HonoluluHawaii wrote:
Yes it will make it even much more difficult for an ambulance to go from Middle Street to Punchbowl Street (the exit for The Queen's Medical Center) or to the Punahou Street exit (for The Kapiolani Medical Center), due to the sardine packing of the freeway. I guess those driving the ambulances need to know that. I once seen two women from an ambulance and I asked them, (they were taking a breakfast break at McDonald's) "Is it unusual for two women to be in the same ambulance at the same time," and they said no, and they also said 40% of the paramedics were women, nowadays.
on July 16,2012 | 08:56PM
HonoluluHawaii wrote:
The stalled cars just tied up one of the three lanes of the H-1, so they will just now tie up one of the four lanes, unless they try to make a "statement" and tie up two of the four lanes, or worse yet, get into a really big chain accident that ties up ALL the lanes. I know Chief Kealoha that u r doing the best u can, however I would like to ask u this: With so many traffic officers (the ones with the arrow patches) on the scene, why could they not help traffic flow by guiding traffic, instead of letting the drivers fend for themselves, especially when say three lanes of the H-1 get drawn down to only one lane, and we a have a miserable parking lot on the freeway. I mean, it is great to let us all watch u guys doing your HPD duties, however would it not be preferable to have your officers help the traffic flow faster by guiding the traffic, instead of letting us fend for ourselves?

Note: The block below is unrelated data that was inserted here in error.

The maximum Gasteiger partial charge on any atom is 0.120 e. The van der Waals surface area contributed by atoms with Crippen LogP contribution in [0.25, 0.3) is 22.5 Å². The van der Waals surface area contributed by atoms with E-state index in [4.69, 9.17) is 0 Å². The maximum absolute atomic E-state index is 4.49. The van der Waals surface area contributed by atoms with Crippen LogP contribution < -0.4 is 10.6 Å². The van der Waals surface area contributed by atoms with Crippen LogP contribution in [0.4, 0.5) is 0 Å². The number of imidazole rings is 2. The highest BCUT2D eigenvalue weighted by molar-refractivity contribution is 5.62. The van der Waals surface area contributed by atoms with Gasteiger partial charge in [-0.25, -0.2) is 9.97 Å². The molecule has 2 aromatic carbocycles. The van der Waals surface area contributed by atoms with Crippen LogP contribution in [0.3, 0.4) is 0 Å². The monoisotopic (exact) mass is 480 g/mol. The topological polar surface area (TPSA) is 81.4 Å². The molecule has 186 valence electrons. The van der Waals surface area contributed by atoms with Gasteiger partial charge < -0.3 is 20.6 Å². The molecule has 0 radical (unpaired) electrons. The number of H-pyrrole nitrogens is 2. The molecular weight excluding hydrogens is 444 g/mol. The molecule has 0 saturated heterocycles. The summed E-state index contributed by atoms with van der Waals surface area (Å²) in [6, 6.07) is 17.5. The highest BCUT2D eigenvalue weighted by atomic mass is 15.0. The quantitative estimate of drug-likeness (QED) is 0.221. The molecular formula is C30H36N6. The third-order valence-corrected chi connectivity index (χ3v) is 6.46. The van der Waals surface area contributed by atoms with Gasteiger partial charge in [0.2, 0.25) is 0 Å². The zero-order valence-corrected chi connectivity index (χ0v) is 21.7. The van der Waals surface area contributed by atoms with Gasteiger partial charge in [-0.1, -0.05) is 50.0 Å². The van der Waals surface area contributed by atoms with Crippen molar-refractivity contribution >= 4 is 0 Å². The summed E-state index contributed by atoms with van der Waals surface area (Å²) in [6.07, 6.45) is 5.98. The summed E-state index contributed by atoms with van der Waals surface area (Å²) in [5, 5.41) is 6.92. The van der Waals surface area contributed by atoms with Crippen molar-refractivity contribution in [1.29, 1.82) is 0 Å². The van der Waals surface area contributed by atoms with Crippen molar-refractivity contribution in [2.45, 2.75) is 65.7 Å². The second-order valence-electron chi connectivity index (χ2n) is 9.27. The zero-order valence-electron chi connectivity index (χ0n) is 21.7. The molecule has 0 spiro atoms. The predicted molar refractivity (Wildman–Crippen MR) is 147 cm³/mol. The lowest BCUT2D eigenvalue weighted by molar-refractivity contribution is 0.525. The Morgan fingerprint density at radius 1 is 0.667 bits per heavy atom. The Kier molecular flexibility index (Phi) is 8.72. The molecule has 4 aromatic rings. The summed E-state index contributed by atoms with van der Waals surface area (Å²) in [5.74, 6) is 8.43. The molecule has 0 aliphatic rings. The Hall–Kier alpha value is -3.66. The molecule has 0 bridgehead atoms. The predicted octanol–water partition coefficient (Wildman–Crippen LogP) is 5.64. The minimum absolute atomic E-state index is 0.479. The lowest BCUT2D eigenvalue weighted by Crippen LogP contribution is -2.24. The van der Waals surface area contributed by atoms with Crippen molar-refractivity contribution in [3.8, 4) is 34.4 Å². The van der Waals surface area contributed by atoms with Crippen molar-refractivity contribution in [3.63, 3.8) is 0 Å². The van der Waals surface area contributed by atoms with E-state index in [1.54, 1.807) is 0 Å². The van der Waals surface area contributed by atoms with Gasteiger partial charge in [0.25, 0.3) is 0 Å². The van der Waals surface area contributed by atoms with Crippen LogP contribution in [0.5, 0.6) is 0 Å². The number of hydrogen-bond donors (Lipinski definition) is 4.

on July 16,2012 | 05:58PM
Manoa2 wrote:
This is a great idea-- but it came from Panos Prevedorous the traffic engineer who ran for Mayor as one of the ways to avoid the rail transit system. It is a common sense way to add capacity to the Highway. This has been done elsewhere and it works well-- it reduces accidents, because the narrower lanes make people more attentive and it reduces speeding.
on July 16,2012 | 11:31AM
copperwire9 wrote:
Sorry to disagree with you Manoa. But this is a disaster in the making. Eighteen inches between 18-wheelers? Auwe!
on July 16,2012 | 05:51PM
HonoluluHawaii wrote:
lol, and especially after u hijack some of the copper wires from the H-1 lights, lol.
on July 16,2012 | 06:21PM
HonoluluHawaii wrote:
Maybe u r Panos? u r in Manoa?
on July 16,2012 | 06:10PM
primo65 wrote:
I agree. Ten feet sounds pretty narrow especially if you are next to a bus or big rig. Definitely going to increase that sphincter tone when driving at high speeds beside heavies. Even with 11.5 foot wide lanes, I always notice drivers who cant stay within their lanes going around the curve just before the west bound Pali off ramp. People also tend to slow down and bleed off too much ground speed going around the bend causing a backlog. It will probably get worse but what else can we do with all the budget shortfalls. Also, elimination of the shoulder lanes should give all of us incentive to maintain our vehicles. I wouldn't want to get stalled in the "fast" lane (perhaps a misnomer here since I always seem to get stuck behind slow moving cars who refuse to drive in the slower lanes). I used to hate my OEM run-flat tires because of the high replacement cost and stiffer sidewalls, but I guess now I like them.
on July 16,2012 | 05:49PM
HonoluluHawaii wrote:
Lol, yeah just like some of those parking lots that have narrow striped parking stalls, such as at The Kapolei Entertainment Center and at the same level as Barnes and Noble at the Kahala Mall. Also, what will happen is that the speed limit will need to be reduced to say 45 MPH in those narrow lanes area between Punahou Street and Pali Highway and have added solid lines, because of the need to control the speed freaks. The big wide trucks will have difficulty passing through there, and also, WILL TheBus BE ABLE TO NEGOTIATE THOSE NARROW LANES???
on July 16,2012 | 05:50PM
sailfish1 wrote: